Geo Coordinate 

A geocoordinate is a coordinate used in geography (geo = geography). A coordinate is a pair of ordinates (co = pair). An ordinate is a measure of position (ordinate = ordinal number). Informally, a geocoordinate measures a position in the world. A geocoordinate is the point where a vector from the center of the earth (for example) intersects the surface. That is, for a given surface, a two dimensional vector defines a three dimensional point in space. Here we use the matematical notion of theta and phi to define a point and then give its cooresponding GeoCoordinate as lattitude and longitude north or south of the equator (phi=90) and east or west of the prime merridian (theta=0).In this test we will find it convenient to specify ideal points (using degrees) and find their geocoordinates. Note, theta and phi are concepts used for writing this test, not necessarily properties of a geocoordinate.
We can also specify a GeoCoordinate and find the vector that represents it. When we do so we will expect 0 <= theta < 360 and 0 <= phi <=180, though that is just a convention of this test. We assume theta and phi are checked to the precision implied by the number of significant digits written.
We accept some variety of notation. In general, a latitude or longitude can be specified with one, two or three numbers. These are consistently prefixed or sufixed with n, s, e, or w, possibly capitalized, spelt out, or omitted when signed numbers are assumed. Spaces and other punctuation is ignored except that it serves as a separator.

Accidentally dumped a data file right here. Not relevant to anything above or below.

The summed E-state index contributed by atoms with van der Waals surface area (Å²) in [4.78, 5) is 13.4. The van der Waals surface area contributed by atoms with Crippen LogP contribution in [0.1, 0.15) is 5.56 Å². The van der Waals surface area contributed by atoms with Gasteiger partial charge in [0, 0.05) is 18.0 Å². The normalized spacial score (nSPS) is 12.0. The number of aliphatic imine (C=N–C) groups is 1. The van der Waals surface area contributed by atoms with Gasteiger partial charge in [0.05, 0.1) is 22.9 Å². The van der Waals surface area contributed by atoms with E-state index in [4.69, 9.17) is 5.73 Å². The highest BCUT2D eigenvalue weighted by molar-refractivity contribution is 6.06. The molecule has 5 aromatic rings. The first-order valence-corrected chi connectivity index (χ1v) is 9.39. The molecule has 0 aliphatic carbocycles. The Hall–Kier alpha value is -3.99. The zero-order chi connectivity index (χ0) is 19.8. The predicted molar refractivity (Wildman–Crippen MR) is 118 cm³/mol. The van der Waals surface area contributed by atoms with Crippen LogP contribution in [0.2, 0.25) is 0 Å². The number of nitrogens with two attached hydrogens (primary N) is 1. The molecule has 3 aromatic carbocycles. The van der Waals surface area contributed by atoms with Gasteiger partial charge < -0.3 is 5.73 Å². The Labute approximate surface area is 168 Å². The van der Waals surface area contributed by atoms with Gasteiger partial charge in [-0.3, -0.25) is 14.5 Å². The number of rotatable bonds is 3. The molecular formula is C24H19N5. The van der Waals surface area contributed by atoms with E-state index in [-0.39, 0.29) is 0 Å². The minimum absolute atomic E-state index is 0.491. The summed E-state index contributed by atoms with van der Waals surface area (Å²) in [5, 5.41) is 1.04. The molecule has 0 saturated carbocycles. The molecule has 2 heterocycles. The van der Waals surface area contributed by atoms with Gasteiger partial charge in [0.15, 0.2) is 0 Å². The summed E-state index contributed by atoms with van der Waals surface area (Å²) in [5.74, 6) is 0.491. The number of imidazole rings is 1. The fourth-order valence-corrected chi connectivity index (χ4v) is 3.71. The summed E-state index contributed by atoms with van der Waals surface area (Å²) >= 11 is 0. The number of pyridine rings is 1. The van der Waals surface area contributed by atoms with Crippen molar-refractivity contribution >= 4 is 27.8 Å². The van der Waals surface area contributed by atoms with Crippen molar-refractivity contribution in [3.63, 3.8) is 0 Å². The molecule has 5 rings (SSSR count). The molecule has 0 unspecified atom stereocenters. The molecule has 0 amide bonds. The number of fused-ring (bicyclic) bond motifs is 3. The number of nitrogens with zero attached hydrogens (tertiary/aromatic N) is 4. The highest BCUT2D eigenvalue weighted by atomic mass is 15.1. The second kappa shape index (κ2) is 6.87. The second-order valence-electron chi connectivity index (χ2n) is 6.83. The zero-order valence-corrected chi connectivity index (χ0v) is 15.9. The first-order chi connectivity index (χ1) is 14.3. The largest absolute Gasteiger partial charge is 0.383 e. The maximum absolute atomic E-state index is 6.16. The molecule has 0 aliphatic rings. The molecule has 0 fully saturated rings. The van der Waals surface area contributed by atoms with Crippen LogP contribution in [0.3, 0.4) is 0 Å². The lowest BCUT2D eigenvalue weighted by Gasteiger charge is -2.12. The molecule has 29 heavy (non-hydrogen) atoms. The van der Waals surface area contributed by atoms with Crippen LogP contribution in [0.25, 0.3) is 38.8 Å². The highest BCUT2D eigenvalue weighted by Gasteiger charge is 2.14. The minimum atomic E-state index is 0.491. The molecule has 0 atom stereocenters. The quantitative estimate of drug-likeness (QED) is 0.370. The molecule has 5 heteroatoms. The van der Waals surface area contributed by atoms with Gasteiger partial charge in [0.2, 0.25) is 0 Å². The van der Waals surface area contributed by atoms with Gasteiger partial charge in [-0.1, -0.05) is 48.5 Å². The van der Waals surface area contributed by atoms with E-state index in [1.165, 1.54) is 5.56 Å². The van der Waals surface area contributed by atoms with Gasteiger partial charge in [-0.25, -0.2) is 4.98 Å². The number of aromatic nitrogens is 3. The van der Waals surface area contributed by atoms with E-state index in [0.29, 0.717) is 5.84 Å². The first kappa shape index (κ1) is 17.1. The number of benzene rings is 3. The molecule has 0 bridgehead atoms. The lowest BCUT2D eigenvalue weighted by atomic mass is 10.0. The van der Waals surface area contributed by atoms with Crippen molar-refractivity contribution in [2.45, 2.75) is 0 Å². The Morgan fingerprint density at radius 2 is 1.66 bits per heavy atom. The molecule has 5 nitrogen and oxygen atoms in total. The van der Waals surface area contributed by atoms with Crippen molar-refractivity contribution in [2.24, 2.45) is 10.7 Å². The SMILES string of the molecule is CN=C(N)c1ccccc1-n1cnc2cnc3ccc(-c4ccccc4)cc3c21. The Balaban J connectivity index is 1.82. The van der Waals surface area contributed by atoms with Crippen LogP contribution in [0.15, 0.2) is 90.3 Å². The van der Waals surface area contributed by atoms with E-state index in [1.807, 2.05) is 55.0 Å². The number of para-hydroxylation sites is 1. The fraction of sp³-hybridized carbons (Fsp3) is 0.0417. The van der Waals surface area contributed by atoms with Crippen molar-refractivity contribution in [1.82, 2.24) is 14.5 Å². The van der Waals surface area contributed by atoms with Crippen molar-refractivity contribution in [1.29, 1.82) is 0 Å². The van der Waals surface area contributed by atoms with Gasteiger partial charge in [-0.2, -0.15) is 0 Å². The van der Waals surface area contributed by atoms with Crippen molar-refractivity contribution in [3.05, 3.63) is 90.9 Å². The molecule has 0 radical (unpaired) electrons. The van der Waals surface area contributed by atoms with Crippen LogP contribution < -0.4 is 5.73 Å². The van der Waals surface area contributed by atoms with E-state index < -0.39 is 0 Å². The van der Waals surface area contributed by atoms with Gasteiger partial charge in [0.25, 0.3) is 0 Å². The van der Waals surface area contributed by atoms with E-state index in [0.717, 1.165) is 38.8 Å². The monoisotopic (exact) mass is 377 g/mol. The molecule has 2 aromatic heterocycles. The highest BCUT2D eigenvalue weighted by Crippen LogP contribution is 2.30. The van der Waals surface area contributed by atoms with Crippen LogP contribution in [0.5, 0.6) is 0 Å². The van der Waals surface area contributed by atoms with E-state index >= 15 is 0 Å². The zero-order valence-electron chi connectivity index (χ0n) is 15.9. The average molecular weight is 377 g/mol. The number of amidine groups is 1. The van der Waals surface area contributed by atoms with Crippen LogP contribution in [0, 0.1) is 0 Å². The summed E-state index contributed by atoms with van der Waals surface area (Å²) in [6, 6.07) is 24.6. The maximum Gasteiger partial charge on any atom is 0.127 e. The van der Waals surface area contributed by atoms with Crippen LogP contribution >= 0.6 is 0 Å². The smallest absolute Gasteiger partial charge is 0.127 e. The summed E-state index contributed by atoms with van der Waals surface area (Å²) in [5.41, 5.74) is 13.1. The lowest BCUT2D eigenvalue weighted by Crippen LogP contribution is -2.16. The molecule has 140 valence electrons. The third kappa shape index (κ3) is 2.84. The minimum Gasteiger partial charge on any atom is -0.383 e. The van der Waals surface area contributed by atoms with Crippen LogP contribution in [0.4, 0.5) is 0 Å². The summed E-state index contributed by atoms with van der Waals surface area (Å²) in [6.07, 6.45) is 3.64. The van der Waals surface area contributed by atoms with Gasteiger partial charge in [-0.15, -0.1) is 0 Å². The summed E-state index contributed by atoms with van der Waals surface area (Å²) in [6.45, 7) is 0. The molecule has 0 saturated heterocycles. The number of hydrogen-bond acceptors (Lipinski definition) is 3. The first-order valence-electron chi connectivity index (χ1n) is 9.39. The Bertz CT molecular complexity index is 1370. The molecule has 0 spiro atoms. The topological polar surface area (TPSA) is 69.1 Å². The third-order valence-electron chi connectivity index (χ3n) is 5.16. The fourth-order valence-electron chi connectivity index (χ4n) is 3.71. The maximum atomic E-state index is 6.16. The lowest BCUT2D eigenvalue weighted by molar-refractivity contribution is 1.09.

We don't expect to encounter a lat or lon like the following so we don't specify behavior for the following cases other than to say: all possible inputs produce either a well formed geocoordinate, answer null or throw an exception.
A classing example of using geocoordinates is that of finding the greatcircle distance between places on the earth. This, of course, requires factoring in the threedimensional nature of the path, the radius of the earth, and for good accuracy, the variation in radius due to the equatorial bulging (oblateness) of the earth's average surface. Here we compare distances (miles) computed using the WGS84 conventions to those assuming a spherical earth.
These are web resources that were used to produce some of these expected values. Hint: A reasonable implementation might separate geocoordinates from the surface models that interpret them as points in space. There are actually quite a number of the latter as it turns out. Real topographic data could serve as a model also.


Last edited July 12, 2005 Return to WelcomeVisitors